Childhood Anxiety: Acting Up or Reaching Out for Help?
Childhood anxiety is much more common than you would ever think or may be able to recognize. Why? Children display anxiety differently than adults. In fact, anxiety often gets missed by parents and professionals because it frequently looks like bad behavior and meltdowns.
Here are some possible signals that your child is suffering from anxiety:
- Changes in appetite.
Our appetite and eating habits are linked to our emotions. Just like adults, some children with anxiety may suddenly stop eating, eat significantly less amounts of food in comparison to their norm, or may even overeat as a way to self soothe. Children with anxiety may also wish to eat alone or without anyone watching them.
- Physical Pain or Illness
Similar to adults, children often experience physical symptoms when anxious. These can include headaches, an upset stomach, muscle pain or spasms. The symptoms hold a purpose. Although they are not enjoyable, the symptoms often can assist the child in avoiding what is triggering their anxiety. For example, the symptoms may cause them to miss school or extracurricular activities. Children may also become very frustrated and/or angry when a parent thinks they are faking an illness when in fact the anxiety and physical manifestations are very real.
- Bad Behavior, Tantrums, and Aggression
No matter what your child’s age, anxiety can cause your child to regress to the behaviors of a toddler. Tantrums and physical aggression allow your child to release the build-up of emotions that they are not yet able to use their words to express.
- Extreme Negative Talk
All or nothing phrases or self-doubting statements such as “I am the worst player on the team” or “I have no friends” are examples of the exaggerated negative thoughts of children with anxiety. What may seem like dramatics may actually be signaling anxiety in children and teens. These phrases are your child communicating their extreme internal frustration. As parents, it is quite easy to dismiss these exaggerations, which are actually manifestations of your child’s real feelings. These encounters are a great time to start a conversation and build up your child’s self-esteem.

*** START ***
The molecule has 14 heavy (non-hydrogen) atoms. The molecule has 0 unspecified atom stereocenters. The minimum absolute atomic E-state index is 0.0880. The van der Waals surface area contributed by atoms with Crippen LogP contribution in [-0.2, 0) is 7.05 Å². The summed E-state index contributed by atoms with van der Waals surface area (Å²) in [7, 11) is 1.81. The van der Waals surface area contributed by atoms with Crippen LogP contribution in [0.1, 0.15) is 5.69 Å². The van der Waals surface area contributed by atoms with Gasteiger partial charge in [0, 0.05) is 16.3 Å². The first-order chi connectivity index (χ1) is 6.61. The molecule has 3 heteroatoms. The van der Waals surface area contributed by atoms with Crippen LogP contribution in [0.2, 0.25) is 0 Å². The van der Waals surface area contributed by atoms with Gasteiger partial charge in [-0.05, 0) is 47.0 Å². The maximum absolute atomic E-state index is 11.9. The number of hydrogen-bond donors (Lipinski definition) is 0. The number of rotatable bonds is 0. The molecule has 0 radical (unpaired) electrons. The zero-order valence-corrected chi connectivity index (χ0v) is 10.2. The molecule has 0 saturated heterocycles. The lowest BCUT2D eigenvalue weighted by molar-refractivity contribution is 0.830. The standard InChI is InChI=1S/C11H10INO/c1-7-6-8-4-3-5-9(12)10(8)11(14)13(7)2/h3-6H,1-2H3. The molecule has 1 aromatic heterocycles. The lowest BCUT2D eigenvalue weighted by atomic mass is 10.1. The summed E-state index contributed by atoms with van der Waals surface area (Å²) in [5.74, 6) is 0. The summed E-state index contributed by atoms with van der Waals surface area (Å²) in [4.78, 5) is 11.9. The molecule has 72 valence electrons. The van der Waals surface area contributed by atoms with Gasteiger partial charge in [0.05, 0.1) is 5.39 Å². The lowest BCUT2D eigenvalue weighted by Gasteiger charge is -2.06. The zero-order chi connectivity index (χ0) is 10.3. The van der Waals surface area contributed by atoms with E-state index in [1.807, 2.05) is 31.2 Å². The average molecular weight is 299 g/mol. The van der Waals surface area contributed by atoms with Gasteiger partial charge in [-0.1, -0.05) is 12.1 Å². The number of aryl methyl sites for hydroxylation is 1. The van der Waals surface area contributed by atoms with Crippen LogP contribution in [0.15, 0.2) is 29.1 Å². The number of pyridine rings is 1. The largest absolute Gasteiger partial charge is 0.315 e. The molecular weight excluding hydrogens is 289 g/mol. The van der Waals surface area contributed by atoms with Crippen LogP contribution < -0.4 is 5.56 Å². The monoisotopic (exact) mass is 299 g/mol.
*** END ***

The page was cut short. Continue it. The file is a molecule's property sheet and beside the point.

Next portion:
- Separation Anxiety
Some children who are experiencing anxiety may become petrified when separated from their parents and it is the parents who keep them safe and comforted. Anxious children may also worry that something will happen to their parent if they are not together. These behaviors disrupt work for parents, school for children, and social activities for both. If your child suddenly becomes your shadow, anxiety may be possible cause.
- Trouble sleeping and wanting to sleep in parents bed
Much like adults, when a child with anxiety goes to sleep, they have racing thoughts. Night time can be the hardest part of the day because there is nothing to distract your child from their emotions and thoughts. In those moments, the child’s fears become even more of a reality. If your child has trouble falling asleep, staying asleep, or suddenly tries to sleep in your bed, their behavior may be the result of anxiety.
If left unrecognized and untreated, anxiety can be debilitating and have severe, long lasting effects. You know your child best. Use this checklist to see if there may be some feelings of anxiety brewing, and if so, take actions to address these feelings with your child. They need your patience and support more than ever.